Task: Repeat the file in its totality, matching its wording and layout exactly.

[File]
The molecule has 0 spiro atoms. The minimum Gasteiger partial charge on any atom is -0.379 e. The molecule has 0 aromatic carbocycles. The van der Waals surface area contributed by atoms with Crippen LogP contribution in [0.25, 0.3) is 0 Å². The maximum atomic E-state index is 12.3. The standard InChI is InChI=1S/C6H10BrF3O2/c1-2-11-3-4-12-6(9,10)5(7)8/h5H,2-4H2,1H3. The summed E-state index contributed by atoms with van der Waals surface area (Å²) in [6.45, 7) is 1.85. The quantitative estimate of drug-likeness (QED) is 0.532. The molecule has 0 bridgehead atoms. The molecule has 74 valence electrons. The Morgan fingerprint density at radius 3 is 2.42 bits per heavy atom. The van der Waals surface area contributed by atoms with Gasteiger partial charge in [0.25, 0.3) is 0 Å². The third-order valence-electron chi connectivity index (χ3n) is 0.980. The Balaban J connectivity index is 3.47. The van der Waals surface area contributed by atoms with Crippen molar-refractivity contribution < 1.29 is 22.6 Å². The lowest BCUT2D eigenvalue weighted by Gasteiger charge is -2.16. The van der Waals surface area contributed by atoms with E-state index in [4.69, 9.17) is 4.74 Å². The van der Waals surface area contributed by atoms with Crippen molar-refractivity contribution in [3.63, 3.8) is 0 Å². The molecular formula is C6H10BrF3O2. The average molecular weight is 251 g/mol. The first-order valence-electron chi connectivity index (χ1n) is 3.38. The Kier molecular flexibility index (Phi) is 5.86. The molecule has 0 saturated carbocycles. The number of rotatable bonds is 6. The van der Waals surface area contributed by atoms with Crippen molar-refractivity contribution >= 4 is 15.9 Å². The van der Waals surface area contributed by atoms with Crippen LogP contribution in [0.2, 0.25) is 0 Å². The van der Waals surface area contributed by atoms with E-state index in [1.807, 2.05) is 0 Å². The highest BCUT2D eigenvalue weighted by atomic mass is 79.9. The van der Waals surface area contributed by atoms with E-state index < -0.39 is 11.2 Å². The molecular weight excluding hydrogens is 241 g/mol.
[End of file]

The molecule has 0 spiro atoms. The minimum Gasteiger partial charge on any atom is -0.379 e. The molecule has 0 aromatic carbocycles. The van der Waals surface area contributed by atoms with Crippen LogP contribution in [0.25, 0.3) is 0 Å². The maximum atomic E-state index is 12.3. The standard InChI is InChI=1S/C6H10BrF3O2/c1-2-11-3-4-12-6(9,10)5(7)8/h5H,2-4H2,1H3. The summed E-state index contributed by atoms with van der Waals surface area (Å²) in [6.45, 7) is 1.85. The quantitative estimate of drug-likeness (QED) is 0.532. The molecule has 0 bridgehead atoms. The molecule has 74 valence electrons. The Morgan fingerprint density at radius 3 is 2.42 bits per heavy atom. The van der Waals surface area contributed by atoms with Gasteiger partial charge in [0.25, 0.3) is 0 Å². The third-order valence-electron chi connectivity index (χ3n) is 0.980. The Balaban J connectivity index is 3.47. The van der Waals surface area contributed by atoms with Crippen molar-refractivity contribution < 1.29 is 22.6 Å². The lowest BCUT2D eigenvalue weighted by Gasteiger charge is -2.16. The van der Waals surface area contributed by atoms with E-state index in [4.69, 9.17) is 4.74 Å². The van der Waals surface area contributed by atoms with Crippen molar-refractivity contribution in [3.63, 3.8) is 0 Å². The molecular formula is C6H10BrF3O2. The average molecular weight is 251 g/mol. The first-order valence-electron chi connectivity index (χ1n) is 3.38. The Kier molecular flexibility index (Phi) is 5.86. The molecule has 0 saturated carbocycles. The number of rotatable bonds is 6. The van der Waals surface area contributed by atoms with Crippen molar-refractivity contribution >= 4 is 15.9 Å². The van der Waals surface area contributed by atoms with Crippen LogP contribution in [0.2, 0.25) is 0 Å². The van der Waals surface area contributed by atoms with E-state index in [1.807, 2.05) is 0 Å². The highest BCUT2D eigenvalue weighted by atomic mass is 79.9. The van der Waals surface area contributed by atoms with E-state index < -0.39 is 11.2 Å². The molecular weight excluding hydrogens is 241 g/mol.